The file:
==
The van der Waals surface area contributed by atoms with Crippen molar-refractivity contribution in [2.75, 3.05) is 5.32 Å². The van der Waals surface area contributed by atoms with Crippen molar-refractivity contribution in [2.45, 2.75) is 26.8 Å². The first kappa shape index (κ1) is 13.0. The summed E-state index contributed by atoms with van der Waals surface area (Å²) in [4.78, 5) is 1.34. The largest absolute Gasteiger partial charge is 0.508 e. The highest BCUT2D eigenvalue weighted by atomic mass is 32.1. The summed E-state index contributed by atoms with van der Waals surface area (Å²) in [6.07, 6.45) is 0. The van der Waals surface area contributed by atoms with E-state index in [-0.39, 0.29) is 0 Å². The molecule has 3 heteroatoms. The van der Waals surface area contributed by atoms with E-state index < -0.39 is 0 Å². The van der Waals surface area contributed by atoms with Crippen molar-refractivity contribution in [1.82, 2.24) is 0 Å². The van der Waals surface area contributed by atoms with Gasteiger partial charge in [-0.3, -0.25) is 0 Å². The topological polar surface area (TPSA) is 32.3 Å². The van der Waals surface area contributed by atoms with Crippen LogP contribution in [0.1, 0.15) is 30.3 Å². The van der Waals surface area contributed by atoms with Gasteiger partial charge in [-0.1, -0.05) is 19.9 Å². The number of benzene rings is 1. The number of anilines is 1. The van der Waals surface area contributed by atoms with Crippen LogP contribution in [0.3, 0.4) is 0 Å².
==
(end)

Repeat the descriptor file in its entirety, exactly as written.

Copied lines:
The van der Waals surface area contributed by atoms with Crippen molar-refractivity contribution in [2.75, 3.05) is 5.32 Å². The van der Waals surface area contributed by atoms with Crippen molar-refractivity contribution in [2.45, 2.75) is 26.8 Å². The first kappa shape index (κ1) is 13.0. The summed E-state index contributed by atoms with van der Waals surface area (Å²) in [4.78, 5) is 1.34. The largest absolute Gasteiger partial charge is 0.508 e. The highest BCUT2D eigenvalue weighted by atomic mass is 32.1. The summed E-state index contributed by atoms with van der Waals surface area (Å²) in [6.07, 6.45) is 0. The van der Waals surface area contributed by atoms with E-state index in [-0.39, 0.29) is 0 Å². The molecule has 3 heteroatoms. The van der Waals surface area contributed by atoms with E-state index < -0.39 is 0 Å². The van der Waals surface area contributed by atoms with Crippen molar-refractivity contribution in [1.82, 2.24) is 0 Å². The van der Waals surface area contributed by atoms with Gasteiger partial charge in [-0.3, -0.25) is 0 Å². The topological polar surface area (TPSA) is 32.3 Å². The van der Waals surface area contributed by atoms with Crippen LogP contribution in [0.1, 0.15) is 30.3 Å². The van der Waals surface area contributed by atoms with Gasteiger partial charge in [-0.1, -0.05) is 19.9 Å². The number of benzene rings is 1. The number of anilines is 1. The van der Waals surface area contributed by atoms with Crippen LogP contribution in [0.3, 0.4) is 0 Å².